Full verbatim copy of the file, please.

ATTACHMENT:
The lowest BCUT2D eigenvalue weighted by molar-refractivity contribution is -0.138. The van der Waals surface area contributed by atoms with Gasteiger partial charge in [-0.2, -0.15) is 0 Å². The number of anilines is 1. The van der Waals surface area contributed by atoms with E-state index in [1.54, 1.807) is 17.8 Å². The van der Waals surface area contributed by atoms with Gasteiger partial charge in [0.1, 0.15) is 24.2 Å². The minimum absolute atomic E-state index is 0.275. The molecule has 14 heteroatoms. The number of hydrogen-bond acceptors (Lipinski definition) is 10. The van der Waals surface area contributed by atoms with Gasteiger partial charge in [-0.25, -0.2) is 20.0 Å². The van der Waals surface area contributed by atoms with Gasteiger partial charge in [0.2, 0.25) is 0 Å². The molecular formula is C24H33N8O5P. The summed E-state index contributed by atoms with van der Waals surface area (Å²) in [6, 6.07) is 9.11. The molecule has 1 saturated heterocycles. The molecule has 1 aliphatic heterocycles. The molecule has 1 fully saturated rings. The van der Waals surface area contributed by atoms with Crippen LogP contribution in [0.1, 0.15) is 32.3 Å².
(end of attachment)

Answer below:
The lowest BCUT2D eigenvalue weighted by molar-refractivity contribution is -0.138. The van der Waals surface area contributed by atoms with Gasteiger partial charge in [-0.2, -0.15) is 0 Å². The number of anilines is 1. The van der Waals surface area contributed by atoms with E-state index in [1.54, 1.807) is 17.8 Å². The van der Waals surface area contributed by atoms with Gasteiger partial charge in [0.1, 0.15) is 24.2 Å². The minimum absolute atomic E-state index is 0.275. The molecule has 14 heteroatoms. The number of hydrogen-bond acceptors (Lipinski definition) is 10. The van der Waals surface area contributed by atoms with Gasteiger partial charge in [-0.25, -0.2) is 20.0 Å². The van der Waals surface area contributed by atoms with Gasteiger partial charge in [0.2, 0.25) is 0 Å². The molecular formula is C24H33N8O5P. The summed E-state index contributed by atoms with van der Waals surface area (Å²) in [6, 6.07) is 9.11. The molecule has 1 saturated heterocycles. The molecule has 1 aliphatic heterocycles. The molecule has 1 fully saturated rings. The van der Waals surface area contributed by atoms with Crippen LogP contribution in [0.1, 0.15) is 32.3 Å².